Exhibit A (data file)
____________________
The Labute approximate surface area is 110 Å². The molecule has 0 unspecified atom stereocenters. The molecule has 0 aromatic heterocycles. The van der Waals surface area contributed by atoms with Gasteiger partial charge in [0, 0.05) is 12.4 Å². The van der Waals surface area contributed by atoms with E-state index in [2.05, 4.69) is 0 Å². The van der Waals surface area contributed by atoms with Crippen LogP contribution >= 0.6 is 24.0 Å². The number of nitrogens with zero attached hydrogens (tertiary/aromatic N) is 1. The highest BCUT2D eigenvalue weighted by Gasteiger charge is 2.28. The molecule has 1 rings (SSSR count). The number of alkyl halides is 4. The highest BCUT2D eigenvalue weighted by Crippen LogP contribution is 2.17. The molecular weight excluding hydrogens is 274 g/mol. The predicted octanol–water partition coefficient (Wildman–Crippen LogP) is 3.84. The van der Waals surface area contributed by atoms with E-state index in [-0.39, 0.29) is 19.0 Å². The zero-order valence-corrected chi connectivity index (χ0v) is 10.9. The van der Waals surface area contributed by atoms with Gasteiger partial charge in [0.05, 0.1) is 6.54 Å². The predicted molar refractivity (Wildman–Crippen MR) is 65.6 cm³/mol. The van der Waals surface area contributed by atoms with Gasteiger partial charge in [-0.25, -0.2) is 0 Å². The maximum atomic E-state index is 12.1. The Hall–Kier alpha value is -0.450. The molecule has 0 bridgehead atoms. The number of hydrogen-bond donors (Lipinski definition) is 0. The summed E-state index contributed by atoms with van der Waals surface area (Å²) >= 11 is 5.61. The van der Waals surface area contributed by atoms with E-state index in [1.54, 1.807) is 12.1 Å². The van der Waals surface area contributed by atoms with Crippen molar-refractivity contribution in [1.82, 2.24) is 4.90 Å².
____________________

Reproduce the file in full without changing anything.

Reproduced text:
The Labute approximate surface area is 110 Å². The molecule has 0 unspecified atom stereocenters. The molecule has 0 aromatic heterocycles. The van der Waals surface area contributed by atoms with Gasteiger partial charge in [0, 0.05) is 12.4 Å². The van der Waals surface area contributed by atoms with E-state index in [2.05, 4.69) is 0 Å². The van der Waals surface area contributed by atoms with Crippen LogP contribution >= 0.6 is 24.0 Å². The number of nitrogens with zero attached hydrogens (tertiary/aromatic N) is 1. The highest BCUT2D eigenvalue weighted by Gasteiger charge is 2.28. The molecule has 1 rings (SSSR count). The number of alkyl halides is 4. The highest BCUT2D eigenvalue weighted by Crippen LogP contribution is 2.17. The molecular weight excluding hydrogens is 274 g/mol. The predicted octanol–water partition coefficient (Wildman–Crippen LogP) is 3.84. The van der Waals surface area contributed by atoms with E-state index in [-0.39, 0.29) is 19.0 Å². The zero-order valence-corrected chi connectivity index (χ0v) is 10.9. The van der Waals surface area contributed by atoms with Gasteiger partial charge in [0.05, 0.1) is 6.54 Å². The predicted molar refractivity (Wildman–Crippen MR) is 65.6 cm³/mol. The van der Waals surface area contributed by atoms with Gasteiger partial charge in [-0.25, -0.2) is 0 Å². The maximum atomic E-state index is 12.1. The Hall–Kier alpha value is -0.450. The molecule has 0 bridgehead atoms. The number of hydrogen-bond donors (Lipinski definition) is 0. The summed E-state index contributed by atoms with van der Waals surface area (Å²) >= 11 is 5.61. The van der Waals surface area contributed by atoms with E-state index in [1.54, 1.807) is 12.1 Å². The van der Waals surface area contributed by atoms with Crippen molar-refractivity contribution in [1.82, 2.24) is 4.90 Å².